Teaching Your Rescue Dog To Love Their Crate

Teaching Your Rescue Dog To Love Their Crate

According to the ASPCA, around 2 million dogs are adopted in the United States each year. Many of these dogs come from unknown backgrounds, with histories and potential traumas not always known to their new pet parents. It’s important to remember that you can “teach an old dog new tricks”, and you can help a rescue dog to learn to love the safety, security, and comfort provided by their crate.

Learning how to crate train a rescue dog might be a little different than learning how to crate train a puppy, but both are just as accessible with compassion, patience, and a few tips and tricks. Rescue dogs with unknown histories and some anxieties will even learn to take comfort in their crate, allowing you to give them a level of security that perhaps they never had before. According to the American Kennel Club, crates are known to provide comfort for rescue dogs, as they provide them with their own space for decompression that they know is theirs and theirs alone.

Breaking Down How To Crate Train A Rescue Dog

Having a list of steps to follow is starting out with a game plan. You know where to start, what to do next, and how to measure where you are on the path to success. The steps to follow for crate training a rescue dog are:

Choose The Right Crate

The most important step is the first one and that’s choosing the right crate. Without the right crate, every step you take is going to be harder and you could wind up causing crate aversion rather than crate appreciation. You’ll want to select a sturdy, safe, and escape-proof crate that can be used at home or on the go. If you plan to use the crate mostly at home, a stationary dog crate may be most suitable. If you do a lot of traveling, and plan to take your dog on lots of adventures right along with you, a collapsible crate might be more convenient. 

Once you have your crate selected, it’s time to determine the correct size. Size matters in selecting the perfect crate, and you’ll want to choose one that allows your dog to walk in, turn around, and lay down comfortably. Ideally, the crate will be about 2 to 5 inches taller than your dog’s height and longer than your dog’s length according to Rover.com. It might be tempting to “size up” when selecting a crate, with the belief that more room equals more comfort, but this can defeat some of the purpose of the crate to begin with. Having a small, but cozy, space keeps dogs feeling secure in their “den”, so the ideal crate size is one that keeps your dog in closer but comfortable quarters.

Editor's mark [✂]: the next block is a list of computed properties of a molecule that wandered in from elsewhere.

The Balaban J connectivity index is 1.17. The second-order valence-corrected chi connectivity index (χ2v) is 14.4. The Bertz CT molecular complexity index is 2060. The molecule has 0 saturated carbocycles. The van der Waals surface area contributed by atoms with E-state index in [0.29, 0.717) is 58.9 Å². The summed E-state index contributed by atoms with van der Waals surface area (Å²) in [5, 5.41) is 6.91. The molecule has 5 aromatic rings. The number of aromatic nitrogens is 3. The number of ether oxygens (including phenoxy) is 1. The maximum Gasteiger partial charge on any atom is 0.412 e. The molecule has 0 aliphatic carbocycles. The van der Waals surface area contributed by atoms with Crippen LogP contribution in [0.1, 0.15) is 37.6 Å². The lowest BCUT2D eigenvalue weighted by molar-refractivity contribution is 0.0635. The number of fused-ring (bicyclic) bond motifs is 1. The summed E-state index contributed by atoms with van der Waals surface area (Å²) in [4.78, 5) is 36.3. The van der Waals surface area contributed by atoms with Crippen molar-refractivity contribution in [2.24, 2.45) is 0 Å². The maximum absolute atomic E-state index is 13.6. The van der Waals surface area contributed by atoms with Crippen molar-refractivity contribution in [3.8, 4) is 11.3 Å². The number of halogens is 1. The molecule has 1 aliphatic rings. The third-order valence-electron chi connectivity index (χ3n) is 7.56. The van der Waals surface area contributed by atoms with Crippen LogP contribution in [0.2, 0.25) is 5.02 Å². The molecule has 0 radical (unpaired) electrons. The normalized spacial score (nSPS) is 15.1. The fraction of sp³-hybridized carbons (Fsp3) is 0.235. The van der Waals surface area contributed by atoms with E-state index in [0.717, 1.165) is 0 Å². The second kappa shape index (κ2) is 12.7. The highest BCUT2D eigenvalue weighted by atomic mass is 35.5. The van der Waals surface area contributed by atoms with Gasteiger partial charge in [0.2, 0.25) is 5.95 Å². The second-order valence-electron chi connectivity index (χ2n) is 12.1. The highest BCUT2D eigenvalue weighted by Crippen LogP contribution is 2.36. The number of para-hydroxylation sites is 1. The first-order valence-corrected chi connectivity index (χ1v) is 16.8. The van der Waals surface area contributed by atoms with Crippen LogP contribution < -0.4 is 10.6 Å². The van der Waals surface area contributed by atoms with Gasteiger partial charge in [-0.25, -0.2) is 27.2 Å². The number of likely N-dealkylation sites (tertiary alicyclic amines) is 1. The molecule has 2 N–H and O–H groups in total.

Teaching Your Rescue Dog To Love Their Crate

Start Crate Training When Your Dog Is Relaxed And Sleepy

When you’re feeling excited, energetic, and “ready to go”, you’re not going to feel satisfied by lying in bed. The same goes for your dog, which is why it’s best to approach crate training your rescue dog when they’re feeling calm, relaxed, and tired. You may want to introduce them to their crate in the evening when they’re usually ready to wind down, after a walk, or after a good training session. When learning how to crate train a rescue dog, you’ll quickly learn that timing matters to make your success come quickly and easily.

Use Comfort Items To Make The Crate More Inviting

Comfort items can help to make the crate more inviting. A sleepy rescue dog may naturally prefer a cozy sofa, soft carpet, or cushy pillow over the hard bottom of an empty crate, just like a human would prefer a soft bed over a tile floor. A safe and durable comfort pad can help to make the crate a more inviting space. If your dog is not prone to chewing fabrics, you may even want to include a favorite blanket or soft T-shirt that smells like you for added comfort and security.

Find A Positive Association Chew Or Toy

One of the simplest ways to positively introduce a rescue dog to their new crate is with positive association. Placing something positive in their crate and allowing them to spend time with it while using the space will lead them to associate this happy feeling with being in their crate. For instance, you may have them eat their dinner in their crate, go into their crate for their favorite snacks or treats, play with a favorite toy in the crate, or go to their crate for a little supervised chew time.

To begin this positive association training, start slowly. Provide the dog with a favorite toy or snack that will take them around 10 to 15 minutes to enjoy. One great idea is using frozen snack-filled toys that serve as treats, puzzles, and toys all in one. Lure them into their crate using the positive object, allow them to enjoy the object while in their crate, and if they wish to leave their crate after the 10-to-15-minute mark, they’re welcome to do so. Doing too much too quickly can cause crate aversion, making your job of positive crate training more difficult.